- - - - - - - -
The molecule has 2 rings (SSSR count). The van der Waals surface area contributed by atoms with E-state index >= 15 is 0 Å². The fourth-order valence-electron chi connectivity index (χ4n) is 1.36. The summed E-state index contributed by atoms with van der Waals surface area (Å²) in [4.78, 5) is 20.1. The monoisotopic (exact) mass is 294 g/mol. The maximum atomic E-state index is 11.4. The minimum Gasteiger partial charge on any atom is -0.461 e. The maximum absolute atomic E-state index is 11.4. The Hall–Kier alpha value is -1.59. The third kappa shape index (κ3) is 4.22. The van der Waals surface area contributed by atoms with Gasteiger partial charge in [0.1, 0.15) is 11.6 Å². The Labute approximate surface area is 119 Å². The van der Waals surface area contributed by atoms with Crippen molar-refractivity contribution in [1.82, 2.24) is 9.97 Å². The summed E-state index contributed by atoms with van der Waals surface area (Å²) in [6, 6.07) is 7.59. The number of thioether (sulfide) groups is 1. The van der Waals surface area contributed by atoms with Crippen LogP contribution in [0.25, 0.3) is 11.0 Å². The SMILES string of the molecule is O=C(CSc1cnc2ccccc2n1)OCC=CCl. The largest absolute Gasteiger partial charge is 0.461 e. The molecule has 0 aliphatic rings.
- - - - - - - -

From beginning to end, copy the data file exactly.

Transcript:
The molecule has 2 rings (SSSR count). The van der Waals surface area contributed by atoms with E-state index >= 15 is 0 Å². The fourth-order valence-electron chi connectivity index (χ4n) is 1.36. The summed E-state index contributed by atoms with van der Waals surface area (Å²) in [4.78, 5) is 20.1. The monoisotopic (exact) mass is 294 g/mol. The maximum atomic E-state index is 11.4. The minimum Gasteiger partial charge on any atom is -0.461 e. The maximum absolute atomic E-state index is 11.4. The Hall–Kier alpha value is -1.59. The third kappa shape index (κ3) is 4.22. The van der Waals surface area contributed by atoms with Gasteiger partial charge in [0.1, 0.15) is 11.6 Å². The Labute approximate surface area is 119 Å². The van der Waals surface area contributed by atoms with Crippen molar-refractivity contribution in [1.82, 2.24) is 9.97 Å². The summed E-state index contributed by atoms with van der Waals surface area (Å²) in [6, 6.07) is 7.59. The number of thioether (sulfide) groups is 1. The van der Waals surface area contributed by atoms with Crippen LogP contribution in [0.25, 0.3) is 11.0 Å². The SMILES string of the molecule is O=C(CSc1cnc2ccccc2n1)OCC=CCl. The largest absolute Gasteiger partial charge is 0.461 e. The molecule has 0 aliphatic rings.